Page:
What is an ePortfolio?
An ePortfolio is an electronic portfolio of student-generated content shared as a Web site. The purpose of the portfolio is to create a space where students begin building a professional Web presence. A UNE student’s site may include content from one or more courses as well as a profile, explanation of professional experiences such as internships, and possibly collegiate sport or club experiences. As with many Web sites, UNE ePortfolios offer a number of features, but the basic structure includes posts and pages. Posts are typically shorter writing pieces that may be categorized by course or tagged for content, skill, or medium (such as podcast, video, etc.). Posts also include a commenting feature, so they welcome discussion (similar to social media posts). Pages are typically used for more static content, and they often feature reflections and work samples. They may also be used to highlight skills or to organize an ePortfolio. Pages can be nested to create an organizational structure (similar to a subheadings for chapter).
Because ePortfolio is versatile, students choose the design and customize by adding pictures, background designs, and layout of the site. WordPress offers a number of templates to standardize the font and style of the site. Users may also add special features by adding widgets. Some examples are links to other sites, a calendar, and word clouds from tagged posts.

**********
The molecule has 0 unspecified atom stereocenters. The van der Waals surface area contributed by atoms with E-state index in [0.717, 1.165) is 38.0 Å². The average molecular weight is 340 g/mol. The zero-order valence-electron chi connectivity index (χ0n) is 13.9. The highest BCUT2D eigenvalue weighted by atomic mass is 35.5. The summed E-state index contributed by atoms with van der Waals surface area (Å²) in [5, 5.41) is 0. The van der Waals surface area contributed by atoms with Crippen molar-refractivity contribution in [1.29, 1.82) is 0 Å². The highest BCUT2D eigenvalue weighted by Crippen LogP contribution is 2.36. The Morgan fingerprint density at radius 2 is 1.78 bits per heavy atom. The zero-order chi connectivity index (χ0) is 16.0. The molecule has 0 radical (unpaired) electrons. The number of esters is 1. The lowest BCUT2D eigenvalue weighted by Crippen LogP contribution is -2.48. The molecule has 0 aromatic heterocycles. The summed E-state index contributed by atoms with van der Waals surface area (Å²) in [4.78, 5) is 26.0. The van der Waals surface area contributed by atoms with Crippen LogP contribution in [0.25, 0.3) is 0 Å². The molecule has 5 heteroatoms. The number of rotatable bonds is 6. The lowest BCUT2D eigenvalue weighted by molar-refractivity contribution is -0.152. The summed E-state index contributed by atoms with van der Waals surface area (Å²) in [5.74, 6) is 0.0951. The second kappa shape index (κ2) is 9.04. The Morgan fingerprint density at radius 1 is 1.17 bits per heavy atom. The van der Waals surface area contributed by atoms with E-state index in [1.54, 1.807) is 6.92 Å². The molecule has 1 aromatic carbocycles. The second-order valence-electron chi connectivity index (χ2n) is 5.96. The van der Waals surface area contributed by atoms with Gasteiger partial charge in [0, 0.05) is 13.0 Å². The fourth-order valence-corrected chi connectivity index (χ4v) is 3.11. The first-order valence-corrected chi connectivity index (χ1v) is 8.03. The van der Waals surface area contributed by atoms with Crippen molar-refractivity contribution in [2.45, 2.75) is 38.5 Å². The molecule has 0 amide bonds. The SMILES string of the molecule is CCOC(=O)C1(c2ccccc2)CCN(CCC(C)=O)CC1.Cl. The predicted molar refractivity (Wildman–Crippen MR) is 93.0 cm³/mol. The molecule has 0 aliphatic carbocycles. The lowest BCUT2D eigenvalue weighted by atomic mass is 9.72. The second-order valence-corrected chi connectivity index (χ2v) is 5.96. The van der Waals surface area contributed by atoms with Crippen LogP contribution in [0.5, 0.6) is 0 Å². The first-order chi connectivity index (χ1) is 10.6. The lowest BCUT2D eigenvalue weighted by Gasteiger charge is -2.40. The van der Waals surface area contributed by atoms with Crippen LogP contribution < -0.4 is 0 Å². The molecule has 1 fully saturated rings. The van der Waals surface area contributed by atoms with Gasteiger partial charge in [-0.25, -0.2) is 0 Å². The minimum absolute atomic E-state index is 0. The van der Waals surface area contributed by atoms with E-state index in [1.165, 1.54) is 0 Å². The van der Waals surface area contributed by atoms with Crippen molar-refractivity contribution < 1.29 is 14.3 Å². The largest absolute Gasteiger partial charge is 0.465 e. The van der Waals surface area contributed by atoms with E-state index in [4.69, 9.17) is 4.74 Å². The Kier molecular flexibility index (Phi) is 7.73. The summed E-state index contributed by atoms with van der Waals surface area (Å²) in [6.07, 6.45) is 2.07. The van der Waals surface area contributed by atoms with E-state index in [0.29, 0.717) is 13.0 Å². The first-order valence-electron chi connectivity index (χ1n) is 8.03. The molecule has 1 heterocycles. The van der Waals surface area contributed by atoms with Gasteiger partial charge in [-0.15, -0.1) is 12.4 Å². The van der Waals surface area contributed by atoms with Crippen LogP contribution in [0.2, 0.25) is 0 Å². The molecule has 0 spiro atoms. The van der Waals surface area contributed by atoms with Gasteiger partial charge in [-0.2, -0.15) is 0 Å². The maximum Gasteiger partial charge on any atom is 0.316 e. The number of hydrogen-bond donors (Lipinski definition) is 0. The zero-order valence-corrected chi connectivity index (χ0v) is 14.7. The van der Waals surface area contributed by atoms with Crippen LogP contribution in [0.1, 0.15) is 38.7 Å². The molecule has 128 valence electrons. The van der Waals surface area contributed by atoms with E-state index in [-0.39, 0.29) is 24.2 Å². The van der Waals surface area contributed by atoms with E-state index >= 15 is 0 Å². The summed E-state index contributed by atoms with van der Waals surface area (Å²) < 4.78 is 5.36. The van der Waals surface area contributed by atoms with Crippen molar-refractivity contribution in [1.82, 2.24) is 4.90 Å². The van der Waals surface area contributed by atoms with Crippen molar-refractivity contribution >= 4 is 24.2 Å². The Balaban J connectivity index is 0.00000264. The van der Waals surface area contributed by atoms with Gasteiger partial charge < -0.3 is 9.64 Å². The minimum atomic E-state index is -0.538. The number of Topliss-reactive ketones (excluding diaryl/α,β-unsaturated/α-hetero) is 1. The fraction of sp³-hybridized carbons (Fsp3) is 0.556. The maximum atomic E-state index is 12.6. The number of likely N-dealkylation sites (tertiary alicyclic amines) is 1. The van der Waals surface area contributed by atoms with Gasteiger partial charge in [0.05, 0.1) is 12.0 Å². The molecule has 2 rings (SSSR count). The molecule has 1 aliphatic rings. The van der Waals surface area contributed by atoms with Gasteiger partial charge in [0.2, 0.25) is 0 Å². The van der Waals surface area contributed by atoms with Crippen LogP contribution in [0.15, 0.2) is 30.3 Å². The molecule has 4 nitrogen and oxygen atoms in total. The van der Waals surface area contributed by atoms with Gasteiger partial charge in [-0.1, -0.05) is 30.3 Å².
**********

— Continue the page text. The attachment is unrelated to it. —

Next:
Why incorporate ePortfolio?
When students embrace ePortfolio, they are not only developing their digital skill set but also becoming more aware of their own learning. When well developed, ePortfolio creates an avenue for long-term reflection on content knowledge and skills. The findings of the Connect to Learn (C2L) Project (a national community of 24 teams from higher-education institutions) suggest three major benefits of ePortfolio initiatives done well:
- Advance Student Success
- Support Reflection, Social Pedagogy and Deep Learning
- Catalyze Learning-Centered Institutional Change
Essentially, higher educational institutions that adopt an ePortfolio approach create more integrated communities of educators and learners. Students think more deeply about their course content and skills, are more engaged in their learning, and become better at self-assessment. Faculty and staff better understand the student experience, and cooperation across the institution increases. To learn more about institutions who were involved in the C2L project, click here. Click here to learn more about the Catalyst Framework, which is the guide to high-impact ePortfolio practice.